A kidney transplant costs $250,000 (So Bill Gates could buy himself 236,000 kidney transplants! Or he could buy himself a new kidney every four hours for the next 100 years!), and there are additional costs beyond that, costs that are not always covered by insurance. The medications cost $2,000-$5,000 per month (so the average selfish billionaire on the list could use about 3 minutes' worth of his money to pay for a month's worth of medications!)

Jay, and his family and his friends don't have $59 billion dollars. They can't spend $18 per second every second of their lives for a 100 years. Because of that, they have to find a different way to pay for a kidney for Jay. They are trying to raise money to defray those costs; they're having a pasta dinner pretty soon, and they're asking people to pay $6 per ticket (or 1/3 of a second worth of Bill Gates' existence; Bill Gates could treat 9 billion of his friends and have money left over!) to try to help cover the costs, and they've also set up a fund to help, and they've listed him on the website for the National Foundation for Transplants.

They have to rely on donations, you know. Donations for money and time and even for an organ. But luckily for Jay, not everyone is like the Forbes 400; not everyone takes resources that are precious and keeps them from other who need them. There are, instead, people like Jay's sister, who realized that she only needs one kidney, so she's giving Jay her other one. Even one of Jay's nieces offered her kidney.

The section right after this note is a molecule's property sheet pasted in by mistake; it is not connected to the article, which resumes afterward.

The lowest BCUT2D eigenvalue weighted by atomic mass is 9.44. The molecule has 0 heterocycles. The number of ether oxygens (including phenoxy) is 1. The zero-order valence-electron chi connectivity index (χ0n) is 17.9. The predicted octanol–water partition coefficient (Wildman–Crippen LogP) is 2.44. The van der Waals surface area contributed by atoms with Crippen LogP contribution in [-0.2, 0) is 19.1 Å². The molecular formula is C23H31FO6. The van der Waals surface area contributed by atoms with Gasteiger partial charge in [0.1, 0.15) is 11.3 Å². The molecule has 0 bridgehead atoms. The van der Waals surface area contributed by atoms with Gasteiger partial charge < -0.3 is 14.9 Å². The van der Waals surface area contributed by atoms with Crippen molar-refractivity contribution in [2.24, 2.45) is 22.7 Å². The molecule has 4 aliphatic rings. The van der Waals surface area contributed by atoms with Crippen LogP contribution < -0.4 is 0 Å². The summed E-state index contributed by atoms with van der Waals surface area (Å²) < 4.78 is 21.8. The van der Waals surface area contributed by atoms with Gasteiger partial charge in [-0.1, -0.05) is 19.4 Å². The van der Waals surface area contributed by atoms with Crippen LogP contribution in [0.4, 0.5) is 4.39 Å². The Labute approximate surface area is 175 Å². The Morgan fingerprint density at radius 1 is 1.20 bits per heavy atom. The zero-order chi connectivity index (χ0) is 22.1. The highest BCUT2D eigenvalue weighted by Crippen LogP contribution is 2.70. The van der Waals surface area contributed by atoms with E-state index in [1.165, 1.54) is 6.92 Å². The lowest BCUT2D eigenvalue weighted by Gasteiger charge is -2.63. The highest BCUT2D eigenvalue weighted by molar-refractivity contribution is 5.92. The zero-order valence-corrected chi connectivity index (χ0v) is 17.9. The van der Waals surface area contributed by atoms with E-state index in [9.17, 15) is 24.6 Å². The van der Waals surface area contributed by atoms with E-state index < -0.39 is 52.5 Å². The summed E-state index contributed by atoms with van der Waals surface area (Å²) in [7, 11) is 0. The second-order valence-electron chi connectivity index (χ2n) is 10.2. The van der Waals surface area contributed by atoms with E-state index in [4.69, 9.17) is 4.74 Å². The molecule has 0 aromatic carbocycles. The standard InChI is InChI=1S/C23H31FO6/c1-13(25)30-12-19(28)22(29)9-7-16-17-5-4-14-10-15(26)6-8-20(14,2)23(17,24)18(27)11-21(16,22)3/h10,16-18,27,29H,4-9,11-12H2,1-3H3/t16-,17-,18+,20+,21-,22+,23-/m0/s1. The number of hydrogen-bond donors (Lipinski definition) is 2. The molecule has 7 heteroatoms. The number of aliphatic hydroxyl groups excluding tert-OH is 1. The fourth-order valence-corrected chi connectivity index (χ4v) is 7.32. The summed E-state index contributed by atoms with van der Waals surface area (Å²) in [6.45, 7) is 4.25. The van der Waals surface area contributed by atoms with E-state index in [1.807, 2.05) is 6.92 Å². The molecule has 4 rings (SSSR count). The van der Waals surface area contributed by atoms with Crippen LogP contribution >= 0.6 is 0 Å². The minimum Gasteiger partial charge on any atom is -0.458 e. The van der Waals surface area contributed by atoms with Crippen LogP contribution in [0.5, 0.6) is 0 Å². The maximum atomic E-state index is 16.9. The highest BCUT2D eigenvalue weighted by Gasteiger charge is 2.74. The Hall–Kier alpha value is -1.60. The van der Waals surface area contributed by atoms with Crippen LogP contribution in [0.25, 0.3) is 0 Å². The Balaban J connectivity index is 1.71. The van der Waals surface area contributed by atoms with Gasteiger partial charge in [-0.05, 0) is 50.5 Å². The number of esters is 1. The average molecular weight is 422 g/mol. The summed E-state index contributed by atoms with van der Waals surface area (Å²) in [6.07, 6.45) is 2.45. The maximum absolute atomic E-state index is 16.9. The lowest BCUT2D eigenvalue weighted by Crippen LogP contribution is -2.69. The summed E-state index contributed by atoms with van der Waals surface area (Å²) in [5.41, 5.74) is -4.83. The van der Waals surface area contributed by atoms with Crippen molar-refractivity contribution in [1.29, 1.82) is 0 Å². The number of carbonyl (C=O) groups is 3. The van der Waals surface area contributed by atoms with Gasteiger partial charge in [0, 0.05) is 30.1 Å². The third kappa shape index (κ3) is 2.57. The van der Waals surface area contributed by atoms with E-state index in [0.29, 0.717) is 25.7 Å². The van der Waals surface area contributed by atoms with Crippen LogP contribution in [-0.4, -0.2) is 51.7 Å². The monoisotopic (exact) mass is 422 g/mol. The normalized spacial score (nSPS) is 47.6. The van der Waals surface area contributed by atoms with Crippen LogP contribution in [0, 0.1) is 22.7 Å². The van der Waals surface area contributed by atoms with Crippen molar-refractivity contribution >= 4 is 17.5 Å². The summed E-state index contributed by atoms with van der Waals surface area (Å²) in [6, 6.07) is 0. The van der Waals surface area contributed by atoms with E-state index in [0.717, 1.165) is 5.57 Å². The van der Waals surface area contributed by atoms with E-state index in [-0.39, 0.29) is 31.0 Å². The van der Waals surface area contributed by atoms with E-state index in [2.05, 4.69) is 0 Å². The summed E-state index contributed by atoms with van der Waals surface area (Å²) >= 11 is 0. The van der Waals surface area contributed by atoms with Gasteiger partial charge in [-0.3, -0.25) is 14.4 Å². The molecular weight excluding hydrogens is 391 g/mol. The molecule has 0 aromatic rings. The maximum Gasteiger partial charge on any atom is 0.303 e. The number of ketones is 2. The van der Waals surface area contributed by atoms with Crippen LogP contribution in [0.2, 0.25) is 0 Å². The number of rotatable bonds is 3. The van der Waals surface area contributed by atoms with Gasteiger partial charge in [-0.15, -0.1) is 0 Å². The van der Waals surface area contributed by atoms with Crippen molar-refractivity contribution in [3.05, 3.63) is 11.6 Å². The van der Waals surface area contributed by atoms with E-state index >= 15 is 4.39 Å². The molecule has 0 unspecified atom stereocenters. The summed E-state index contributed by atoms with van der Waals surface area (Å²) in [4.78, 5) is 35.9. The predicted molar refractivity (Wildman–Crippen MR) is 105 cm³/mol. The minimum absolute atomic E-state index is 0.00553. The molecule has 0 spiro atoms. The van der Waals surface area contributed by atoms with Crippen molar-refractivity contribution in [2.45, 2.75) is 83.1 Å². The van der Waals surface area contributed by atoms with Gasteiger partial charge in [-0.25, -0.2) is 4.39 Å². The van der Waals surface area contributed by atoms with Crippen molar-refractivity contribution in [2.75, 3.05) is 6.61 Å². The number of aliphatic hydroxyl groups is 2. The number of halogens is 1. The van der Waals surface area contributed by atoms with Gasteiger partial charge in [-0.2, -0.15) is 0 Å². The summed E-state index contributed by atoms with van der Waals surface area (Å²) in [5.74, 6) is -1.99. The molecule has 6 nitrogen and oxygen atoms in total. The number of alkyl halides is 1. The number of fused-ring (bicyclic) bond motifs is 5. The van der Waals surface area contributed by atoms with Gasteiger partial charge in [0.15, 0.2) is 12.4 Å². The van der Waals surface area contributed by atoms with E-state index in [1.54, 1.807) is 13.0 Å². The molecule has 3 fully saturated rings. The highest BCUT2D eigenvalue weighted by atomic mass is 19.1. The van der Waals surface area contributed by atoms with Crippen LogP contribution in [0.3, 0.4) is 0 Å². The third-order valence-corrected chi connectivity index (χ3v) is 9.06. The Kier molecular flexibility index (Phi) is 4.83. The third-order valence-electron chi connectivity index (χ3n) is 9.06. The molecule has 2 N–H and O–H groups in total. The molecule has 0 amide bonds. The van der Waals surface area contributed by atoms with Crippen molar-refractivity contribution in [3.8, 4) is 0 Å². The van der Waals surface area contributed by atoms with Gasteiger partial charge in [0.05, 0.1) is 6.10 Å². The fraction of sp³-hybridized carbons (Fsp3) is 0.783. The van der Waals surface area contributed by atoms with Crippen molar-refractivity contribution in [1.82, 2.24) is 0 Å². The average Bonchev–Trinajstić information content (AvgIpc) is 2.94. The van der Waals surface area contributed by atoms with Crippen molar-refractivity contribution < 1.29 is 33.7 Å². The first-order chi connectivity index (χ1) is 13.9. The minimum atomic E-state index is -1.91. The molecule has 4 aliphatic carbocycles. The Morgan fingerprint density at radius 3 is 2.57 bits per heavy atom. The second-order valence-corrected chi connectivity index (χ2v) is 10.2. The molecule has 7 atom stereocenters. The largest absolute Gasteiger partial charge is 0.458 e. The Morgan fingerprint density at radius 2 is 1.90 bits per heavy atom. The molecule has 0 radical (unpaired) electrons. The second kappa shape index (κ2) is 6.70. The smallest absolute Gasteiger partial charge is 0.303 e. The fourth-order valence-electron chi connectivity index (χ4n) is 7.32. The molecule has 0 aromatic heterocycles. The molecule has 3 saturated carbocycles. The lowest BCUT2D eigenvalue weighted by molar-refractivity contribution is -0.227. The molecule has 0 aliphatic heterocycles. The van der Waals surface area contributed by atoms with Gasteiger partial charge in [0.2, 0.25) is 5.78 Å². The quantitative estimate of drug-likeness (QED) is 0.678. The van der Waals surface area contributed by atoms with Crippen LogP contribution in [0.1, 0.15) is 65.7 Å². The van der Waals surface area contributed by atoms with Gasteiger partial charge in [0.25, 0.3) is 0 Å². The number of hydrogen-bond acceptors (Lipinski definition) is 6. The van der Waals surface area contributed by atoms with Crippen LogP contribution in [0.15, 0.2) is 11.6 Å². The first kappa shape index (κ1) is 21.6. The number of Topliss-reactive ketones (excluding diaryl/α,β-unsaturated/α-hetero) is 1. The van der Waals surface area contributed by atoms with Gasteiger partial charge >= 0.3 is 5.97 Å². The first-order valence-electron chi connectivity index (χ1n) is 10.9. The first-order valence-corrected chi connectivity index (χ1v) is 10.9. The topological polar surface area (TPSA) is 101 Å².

Total number of kidneys offered by the Forbes 400 to help Jay? Zero. Total number of kidneys offered by people who can't spend $18 per second? Three.

But, then, hoarders don't give up anything valuable, do they? So we can't expect that the Forbes 400, who are so intent on keeping resources they could never need or use in their lifetime, to give up anything they've hoarded.

Lucky for Jay, he's not relying on the goodness of the Forbes 400; he's relying on people like me and you. We may not have $18 bucks a second, but we do have some spare kidneys, and we do like pasta.

You can donate money to Jay -- it's a tax deduction just like the selfish billionaires get -- by sending it to: NFT Ohio Kidney Fund, 5350 Poplar Ave., Suite 430, Memphis, Tenn. 38119.

Read more about Jay by clicking this link

The Fix: The highest marginal level of income tax should be raised to 60% of annual income over $1 million dollars; there should be a federal property tax leveled on property and assets held above $1 million dollars. Those, plus the remedies I advised to keep celebrities from owning 160 cars, would help.

What You Can Do Until The Fix Is Done: (1) Make sure your license okays you to be re an organ donor -- you certainly can't use them after you're dead, and (2) make a contribution to The National Foundation For Transplants to help someone like Jay afford the basic necessities of life (Yes, I'm counting "a functioning kidney" as a basic necessity of life; if that makes me a socialist, I'm okay with that) until such time as voters get their act together and start voting for politicians who understand that it's okay to tax the rich because the rich will have more than enough left over, and (3) voters, get your act together and start voting for politicians who understand that it's okay to tax the rich because the rich will have more than enough left over-- and demand that they do so!